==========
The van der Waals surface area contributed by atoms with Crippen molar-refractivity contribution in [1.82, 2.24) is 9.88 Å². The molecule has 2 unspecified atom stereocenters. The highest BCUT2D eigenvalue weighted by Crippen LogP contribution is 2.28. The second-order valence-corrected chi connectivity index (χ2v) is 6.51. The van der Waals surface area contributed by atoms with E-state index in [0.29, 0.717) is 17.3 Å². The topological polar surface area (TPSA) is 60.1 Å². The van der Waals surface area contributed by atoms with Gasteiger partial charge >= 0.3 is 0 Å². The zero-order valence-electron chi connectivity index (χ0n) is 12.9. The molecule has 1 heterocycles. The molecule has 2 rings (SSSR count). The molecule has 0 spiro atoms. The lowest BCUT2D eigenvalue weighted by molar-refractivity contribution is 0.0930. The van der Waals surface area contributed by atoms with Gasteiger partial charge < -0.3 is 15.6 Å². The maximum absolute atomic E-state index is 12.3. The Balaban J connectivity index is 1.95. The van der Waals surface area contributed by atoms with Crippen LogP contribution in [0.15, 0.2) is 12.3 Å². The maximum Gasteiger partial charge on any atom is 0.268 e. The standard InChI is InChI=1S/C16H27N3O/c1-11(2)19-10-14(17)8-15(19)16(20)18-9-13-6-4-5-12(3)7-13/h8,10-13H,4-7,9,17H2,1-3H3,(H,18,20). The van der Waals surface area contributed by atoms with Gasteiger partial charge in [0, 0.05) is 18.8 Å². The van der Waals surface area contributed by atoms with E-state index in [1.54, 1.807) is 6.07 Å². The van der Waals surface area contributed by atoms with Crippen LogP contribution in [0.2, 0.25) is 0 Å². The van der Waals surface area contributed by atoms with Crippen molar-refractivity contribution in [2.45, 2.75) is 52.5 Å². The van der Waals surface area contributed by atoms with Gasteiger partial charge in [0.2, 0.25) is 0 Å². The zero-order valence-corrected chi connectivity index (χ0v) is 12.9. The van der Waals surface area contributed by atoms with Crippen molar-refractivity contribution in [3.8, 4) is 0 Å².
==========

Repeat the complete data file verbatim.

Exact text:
The van der Waals surface area contributed by atoms with Crippen molar-refractivity contribution in [1.82, 2.24) is 9.88 Å². The molecule has 2 unspecified atom stereocenters. The highest BCUT2D eigenvalue weighted by Crippen LogP contribution is 2.28. The second-order valence-corrected chi connectivity index (χ2v) is 6.51. The van der Waals surface area contributed by atoms with E-state index in [0.29, 0.717) is 17.3 Å². The topological polar surface area (TPSA) is 60.1 Å². The van der Waals surface area contributed by atoms with Gasteiger partial charge >= 0.3 is 0 Å². The zero-order valence-electron chi connectivity index (χ0n) is 12.9. The molecule has 1 heterocycles. The molecule has 2 rings (SSSR count). The molecule has 0 spiro atoms. The lowest BCUT2D eigenvalue weighted by molar-refractivity contribution is 0.0930. The van der Waals surface area contributed by atoms with Gasteiger partial charge < -0.3 is 15.6 Å². The maximum absolute atomic E-state index is 12.3. The Balaban J connectivity index is 1.95. The van der Waals surface area contributed by atoms with Crippen LogP contribution in [0.15, 0.2) is 12.3 Å². The maximum Gasteiger partial charge on any atom is 0.268 e. The standard InChI is InChI=1S/C16H27N3O/c1-11(2)19-10-14(17)8-15(19)16(20)18-9-13-6-4-5-12(3)7-13/h8,10-13H,4-7,9,17H2,1-3H3,(H,18,20). The van der Waals surface area contributed by atoms with Gasteiger partial charge in [0, 0.05) is 18.8 Å². The van der Waals surface area contributed by atoms with E-state index in [1.54, 1.807) is 6.07 Å². The van der Waals surface area contributed by atoms with Crippen LogP contribution in [0.2, 0.25) is 0 Å². The van der Waals surface area contributed by atoms with Crippen molar-refractivity contribution in [2.45, 2.75) is 52.5 Å². The van der Waals surface area contributed by atoms with Gasteiger partial charge in [0.2, 0.25) is 0 Å². The zero-order valence-corrected chi connectivity index (χ0v) is 12.9. The van der Waals surface area contributed by atoms with Crippen molar-refractivity contribution in [3.8, 4) is 0 Å².